HomeNewsDirector’s Almanac: Eye on the prize

Director’s Almanac: Eye on the prize

Well, it’s official! After months of organizational redesign and an extensive job search, we just announced two new associate directors. I’m extremely excited to begin working with Melissa Kenney (Associate Director for Knowledge Initiatives) and Cathy Jordan (Associate Director for Leadership and Education). They’ll join our third AD, Todd Reubold, who is leading our newly formed J-Lab (“j” is for “journalism”). I’m thrilled with the outcome of these searches and humbled by the expertise and experience these women bring to our organization.

Appointing these ADs is a real milestone in IonE’s strategic planning process. We have worked over the past year to sharpen the institute’s focus on its three core capacities and focus those strengths on working toward shared goals.

It was an honor – and a big task – to spend 2018 repositioning and strengthening IonE, and I dedicated several blog posts last year to those pursuits. As we turn the corner into 2019, however, I’m going to turn my blogging attention back to sustainability science and to important ideas arising from my research and experiences as a sustainability leader. As we say in IonE’s new strategic plan, we must fill critical knowledge gaps to make progress on building a future where people and planet prosper together.

So back to the research bench I go, sharing this month two important findings published already this year that reveal how to reduce greenhouse gas emissions and grow adaptation around the world and here in the Midwest.

1) It is incorrect to assume that countries need to grow emissions in order to make gains in climate change adaptation. Martina Grecequet, Eri Saikawa and I recently conducted some analyses that compared trends in greenhouse gas emissions with trends in the ability to adapt to climate change, for hundreds of countries around the world.

It’s a common assumption in international development that countries have to grow their economy (with greenhouse gas emissions) to build up assets and capacities that defend against the impacts of climate change. Some have even argued that it is unethical to deprive developing countries of economic development from fossil fuels, because they need that economic growth to face climate threats and climate-related disasters.

Our analysis, however, which draws on global emissions data and the Global Adaptation Index, shows 42 (23 percent) countries around the world bucking that assumption – these are countries that are decreasing their emissions while also increasing their adaptation to climate change. As a group, they are responsible – in 2015 – for 26 percent of global greenhouse gas emissions. This group includes countries that are increasing the use of renewable energy (e.g., countries in the EU such as Belgium and France) and also less developed countries including Gabon and Nigeria.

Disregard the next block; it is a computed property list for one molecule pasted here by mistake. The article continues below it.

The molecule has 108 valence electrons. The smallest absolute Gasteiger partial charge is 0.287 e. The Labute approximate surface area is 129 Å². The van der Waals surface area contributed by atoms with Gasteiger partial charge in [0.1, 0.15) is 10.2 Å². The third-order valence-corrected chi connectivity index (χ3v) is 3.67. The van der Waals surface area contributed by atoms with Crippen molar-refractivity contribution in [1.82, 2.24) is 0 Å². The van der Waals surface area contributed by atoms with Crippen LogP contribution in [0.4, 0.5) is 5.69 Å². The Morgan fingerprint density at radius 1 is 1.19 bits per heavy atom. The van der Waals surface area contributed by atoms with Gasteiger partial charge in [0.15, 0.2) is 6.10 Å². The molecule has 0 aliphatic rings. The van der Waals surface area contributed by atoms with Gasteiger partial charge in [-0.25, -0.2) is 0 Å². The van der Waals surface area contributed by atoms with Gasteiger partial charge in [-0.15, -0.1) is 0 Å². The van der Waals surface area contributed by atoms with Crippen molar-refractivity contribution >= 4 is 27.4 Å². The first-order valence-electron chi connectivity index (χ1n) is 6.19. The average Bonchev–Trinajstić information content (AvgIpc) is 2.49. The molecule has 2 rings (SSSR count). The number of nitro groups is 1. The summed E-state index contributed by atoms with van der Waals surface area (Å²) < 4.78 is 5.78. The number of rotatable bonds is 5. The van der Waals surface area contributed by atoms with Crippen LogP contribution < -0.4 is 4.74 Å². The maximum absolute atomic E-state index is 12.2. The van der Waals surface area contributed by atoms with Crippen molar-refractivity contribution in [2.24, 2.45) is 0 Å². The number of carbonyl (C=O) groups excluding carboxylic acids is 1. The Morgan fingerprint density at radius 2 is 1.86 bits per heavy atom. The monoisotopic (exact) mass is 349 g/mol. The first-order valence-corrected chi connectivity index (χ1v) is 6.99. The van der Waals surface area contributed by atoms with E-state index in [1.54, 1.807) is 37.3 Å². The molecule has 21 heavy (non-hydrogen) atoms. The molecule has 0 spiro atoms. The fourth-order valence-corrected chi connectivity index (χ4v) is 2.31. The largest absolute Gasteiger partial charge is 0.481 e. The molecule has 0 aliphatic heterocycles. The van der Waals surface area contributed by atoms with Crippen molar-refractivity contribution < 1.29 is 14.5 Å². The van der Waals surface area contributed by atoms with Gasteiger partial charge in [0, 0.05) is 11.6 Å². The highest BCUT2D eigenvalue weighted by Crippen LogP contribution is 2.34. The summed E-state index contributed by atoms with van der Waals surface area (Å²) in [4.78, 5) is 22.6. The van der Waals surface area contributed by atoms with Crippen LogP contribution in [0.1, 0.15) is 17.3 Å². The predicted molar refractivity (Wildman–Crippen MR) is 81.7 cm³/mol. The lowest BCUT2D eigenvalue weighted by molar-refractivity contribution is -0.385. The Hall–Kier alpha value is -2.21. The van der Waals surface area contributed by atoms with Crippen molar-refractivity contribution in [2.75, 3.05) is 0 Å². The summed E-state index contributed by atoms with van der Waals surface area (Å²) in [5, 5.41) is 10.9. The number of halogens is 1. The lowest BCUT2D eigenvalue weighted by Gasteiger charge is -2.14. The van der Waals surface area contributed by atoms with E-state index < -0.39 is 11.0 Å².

We can learn from the countries that are finding their way to greater climate protection while reducing their contribution to the climate change problem. As a group, they saw the greatest adaptation gains in the sectors of ecosystem services and human habitats. Adaptation in these sectors isn’t always expensive; protecting natural areas, for example, can be a lower-cost solution to climate protection.

If we are going to hold global emissions below 2 degrees C of warming (as the Paris Agreement aims to do), we will need to find new paths of economic development, and this paper suggests that examples of doing that are beginning to emerge. This is a hopeful pattern that needs to be rapidly spread around the world.

2) Just five financial mechanisms could reduce greenhouse gas emissions equal to closing 12 coal-fired power plants. Agronomists and other agricultural scientists have known for some time that certain farm practices such as cover and perennial crops, no-till and crop rotation can decrease fertilizer run-off, increase soil health and store carbon. But these practices have failed to spread at a large scale, often because farmers lack incentives to use them.

In a recent paper, a group of agricultural experts convened at IonE identified a set of five financial mechanisms that could make a difference in the use of beneficial farm practices. Those mechanisms include: changes to crop insurance subsidies, changing the way that companies provide agricultural consulting services, expanding and targeting funding under the Farm Bill, developing new state funds, and directing disaster relief to floodplain restoration.

If all five of the mechanisms were applied in the U.S. Midwest – and beneficial farm practices adopted as a result – we estimated that fertilizer run-off to the Mississippi River would be reduced by 25 percent. And it would fight climate change on par with closing a bunch of coal plants, a well-understood source of greenhouse gas emissions. Adopting these mechanisms is feasible, though not easy to do politically, but knowing how much of a difference it would make is a step toward building political will.

In both of these new studies, we examine not how to do sustainability — specifying sustainability technologies or techniques — but how much those strategies are needed and what difference they can make. Working toward sustainability can seem daunting, but research like this is critical to keeping our eye on the prize and measuring our progress toward a future where people and planet prosper together.

Up next: In a future post, I’ll talk about a new venture that I’m part of called Geofinancial Analytics that is taking the methane emission world by storm. Stay tuned!

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